the earlier legislation i.e. MRTP Act, which was enacted primarily to curb monopolies and
concentration of economic power, had only limited powers. The MRTPC was empowered to
submit its recommendatory opinions to the Central Government on Monopolistic Trade Practices
and Unfair Trade Practices (UTP) matters. It is only empowered to investigate and enquire into
Restrictive Trade Practices (RTP). Inquires into the RTPS and UTP s remained the two most
important areas of activities of the Commission.

Between the two, UTP gained the momentum because the impact of the orders benefited the
aggrieved consumer significantly. Award of compensation as an interlocutory application to an
UTP enquiry further enhanced the credibility of the MRTPC in the eyes of the consumers and the

society. But with the coming up of the consumers courts , post 1986 , at all places , the
jurisdictions of the MRTPC and Consumer Courts got overlapping and resulted in ushering in of
forum shopping and multiplicity of litigations on some issues between the parties.

Important RTP s, involving big ticket enterprises, very rarely got concluded at the commission
level and invariably travelled up to the Supreme Court in appeal. Supreme Court, more often
than not, found infirmities in the order of the commission and set aside most of the Orders of the
Commission. With the deletion (of Chapter III of the Act as per further amendments to the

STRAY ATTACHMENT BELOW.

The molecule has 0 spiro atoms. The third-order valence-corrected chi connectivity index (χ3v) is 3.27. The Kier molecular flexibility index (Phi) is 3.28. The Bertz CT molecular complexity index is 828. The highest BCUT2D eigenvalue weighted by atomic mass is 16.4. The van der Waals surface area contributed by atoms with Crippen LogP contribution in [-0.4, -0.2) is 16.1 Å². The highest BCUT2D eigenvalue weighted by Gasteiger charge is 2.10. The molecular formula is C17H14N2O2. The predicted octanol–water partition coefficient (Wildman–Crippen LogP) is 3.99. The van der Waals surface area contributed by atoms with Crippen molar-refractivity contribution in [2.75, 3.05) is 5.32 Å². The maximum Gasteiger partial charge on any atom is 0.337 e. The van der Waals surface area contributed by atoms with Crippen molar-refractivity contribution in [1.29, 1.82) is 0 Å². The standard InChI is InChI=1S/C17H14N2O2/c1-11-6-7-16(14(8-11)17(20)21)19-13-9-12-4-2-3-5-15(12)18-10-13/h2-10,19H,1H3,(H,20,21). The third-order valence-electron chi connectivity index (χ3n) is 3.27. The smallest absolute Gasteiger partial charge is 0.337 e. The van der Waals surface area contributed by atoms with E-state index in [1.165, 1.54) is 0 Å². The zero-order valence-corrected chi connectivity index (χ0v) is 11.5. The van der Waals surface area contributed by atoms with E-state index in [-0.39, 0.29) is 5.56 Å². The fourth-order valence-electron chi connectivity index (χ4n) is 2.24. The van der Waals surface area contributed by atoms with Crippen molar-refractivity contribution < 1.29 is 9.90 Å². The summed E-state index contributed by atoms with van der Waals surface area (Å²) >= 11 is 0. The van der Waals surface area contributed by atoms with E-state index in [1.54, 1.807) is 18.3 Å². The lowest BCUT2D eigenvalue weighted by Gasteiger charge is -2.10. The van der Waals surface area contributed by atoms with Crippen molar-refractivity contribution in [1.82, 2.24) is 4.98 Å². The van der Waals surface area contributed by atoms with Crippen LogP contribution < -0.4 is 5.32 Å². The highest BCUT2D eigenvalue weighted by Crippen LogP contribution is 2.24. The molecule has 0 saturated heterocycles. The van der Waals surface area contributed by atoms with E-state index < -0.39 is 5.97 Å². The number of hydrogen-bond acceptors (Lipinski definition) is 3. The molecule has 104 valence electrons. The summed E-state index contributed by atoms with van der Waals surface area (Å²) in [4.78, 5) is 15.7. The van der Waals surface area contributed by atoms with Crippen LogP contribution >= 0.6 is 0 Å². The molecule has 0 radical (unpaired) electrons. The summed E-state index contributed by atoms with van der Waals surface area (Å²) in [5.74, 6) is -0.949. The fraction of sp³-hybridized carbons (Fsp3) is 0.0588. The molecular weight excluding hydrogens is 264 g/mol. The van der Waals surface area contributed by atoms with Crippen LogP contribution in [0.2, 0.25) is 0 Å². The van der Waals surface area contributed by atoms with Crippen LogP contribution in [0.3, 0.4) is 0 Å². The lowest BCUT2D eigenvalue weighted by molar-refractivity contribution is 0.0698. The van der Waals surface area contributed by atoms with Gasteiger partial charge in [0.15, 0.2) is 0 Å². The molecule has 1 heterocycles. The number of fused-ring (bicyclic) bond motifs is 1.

MRTP Act in 1991) the Commission lost its feeble power of recommendation into Merger and
Acquisition activities in India. Post -1991 scenarios forced the Government of India to ponder
over the issues relating to as to whether or not to continue with the MRTP Act and the
Commission established under it. There were two clear options available with the Government.

One either it thoroughly amends the existing MRTP Act to match the changed economic scenario
of India as well as of the other jurisdiction or the other was to repeal the law and enact a new
piece of legislation which would contain features of the latest international best practices. The
kind of amendments that could make sense was felt to be identical to writing a new legislation, a
high powered committee was set up in 1999.

The Committee headed by SVS Raghavan found that MRTP Act to be falling short of squarely
addressing competition and anti- competitive practices. It found that the MRTP Commission s
powers under the Act were quite restrictive and it was ill equipped.

Based on this analysis, the Raghavan Committee found it expedient to have a new competition
law. It will be useful to understand the underlying principles that led to the new enactment. As a
result of the report submitted by the committee s recommendations, the Competition Act of 2002
came into being in January 2003. The preamble of the Competition Act provides for
establishment of the Competition Commission of India (CCI) .The CCI was established on 14th
October 2003. The Chairman and a Member were appointed by the Central Government.

Research Objectives

To study and describe the enactment of new Competition Act, 2002 and also to discuss
the drawbacks of earlier MRTP Act, 1991.
To study the objectives of Competition Act,2002.
To discuss the preamble of the new Competition Act,2002 which talks about
establishment of Competition Comission.
To discuss Amendment in Competition Act in 2007 which suggested to have a quasi